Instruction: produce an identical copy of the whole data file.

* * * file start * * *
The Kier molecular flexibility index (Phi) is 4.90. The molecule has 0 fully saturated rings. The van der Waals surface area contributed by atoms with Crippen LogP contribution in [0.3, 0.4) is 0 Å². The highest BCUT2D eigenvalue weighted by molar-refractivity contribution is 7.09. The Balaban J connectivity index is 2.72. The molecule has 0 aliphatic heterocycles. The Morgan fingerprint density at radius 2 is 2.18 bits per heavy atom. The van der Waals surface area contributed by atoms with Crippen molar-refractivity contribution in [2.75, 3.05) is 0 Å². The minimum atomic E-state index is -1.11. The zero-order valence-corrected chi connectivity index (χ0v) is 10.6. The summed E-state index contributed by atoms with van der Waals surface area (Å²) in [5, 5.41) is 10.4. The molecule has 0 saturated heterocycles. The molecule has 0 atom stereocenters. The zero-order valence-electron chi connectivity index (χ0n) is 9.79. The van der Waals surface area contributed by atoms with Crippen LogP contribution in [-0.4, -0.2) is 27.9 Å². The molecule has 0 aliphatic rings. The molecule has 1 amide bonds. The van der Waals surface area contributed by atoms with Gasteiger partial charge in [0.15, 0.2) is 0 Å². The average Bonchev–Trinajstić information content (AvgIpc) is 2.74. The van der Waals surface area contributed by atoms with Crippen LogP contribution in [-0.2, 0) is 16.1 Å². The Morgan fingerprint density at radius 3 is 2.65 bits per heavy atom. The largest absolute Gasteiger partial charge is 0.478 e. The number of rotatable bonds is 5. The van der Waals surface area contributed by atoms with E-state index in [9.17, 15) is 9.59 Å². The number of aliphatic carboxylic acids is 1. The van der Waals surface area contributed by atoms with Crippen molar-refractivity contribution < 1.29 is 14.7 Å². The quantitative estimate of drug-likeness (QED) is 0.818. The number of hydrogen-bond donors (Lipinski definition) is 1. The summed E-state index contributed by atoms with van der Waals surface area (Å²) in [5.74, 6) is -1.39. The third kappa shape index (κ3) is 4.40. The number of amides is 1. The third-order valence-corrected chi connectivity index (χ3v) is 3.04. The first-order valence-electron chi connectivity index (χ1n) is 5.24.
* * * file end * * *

The Kier molecular flexibility index (Phi) is 4.90. The molecule has 0 fully saturated rings. The van der Waals surface area contributed by atoms with Crippen LogP contribution in [0.3, 0.4) is 0 Å². The highest BCUT2D eigenvalue weighted by molar-refractivity contribution is 7.09. The Balaban J connectivity index is 2.72. The molecule has 0 aliphatic heterocycles. The Morgan fingerprint density at radius 2 is 2.18 bits per heavy atom. The van der Waals surface area contributed by atoms with Crippen molar-refractivity contribution in [2.75, 3.05) is 0 Å². The minimum atomic E-state index is -1.11. The zero-order valence-corrected chi connectivity index (χ0v) is 10.6. The summed E-state index contributed by atoms with van der Waals surface area (Å²) in [5, 5.41) is 10.4. The molecule has 0 saturated heterocycles. The molecule has 0 atom stereocenters. The zero-order valence-electron chi connectivity index (χ0n) is 9.79. The van der Waals surface area contributed by atoms with Crippen LogP contribution in [-0.4, -0.2) is 27.9 Å². The molecule has 0 aliphatic rings. The molecule has 1 amide bonds. The van der Waals surface area contributed by atoms with Gasteiger partial charge in [0.15, 0.2) is 0 Å². The average Bonchev–Trinajstić information content (AvgIpc) is 2.74. The van der Waals surface area contributed by atoms with Crippen LogP contribution in [-0.2, 0) is 16.1 Å². The Morgan fingerprint density at radius 3 is 2.65 bits per heavy atom. The largest absolute Gasteiger partial charge is 0.478 e. The number of rotatable bonds is 5. The van der Waals surface area contributed by atoms with E-state index in [9.17, 15) is 9.59 Å². The number of aliphatic carboxylic acids is 1. The van der Waals surface area contributed by atoms with Crippen molar-refractivity contribution < 1.29 is 14.7 Å². The quantitative estimate of drug-likeness (QED) is 0.818. The number of hydrogen-bond donors (Lipinski definition) is 1. The summed E-state index contributed by atoms with van der Waals surface area (Å²) in [5.74, 6) is -1.39. The third kappa shape index (κ3) is 4.40. The number of amides is 1. The third-order valence-corrected chi connectivity index (χ3v) is 3.04. The first-order valence-electron chi connectivity index (χ1n) is 5.24.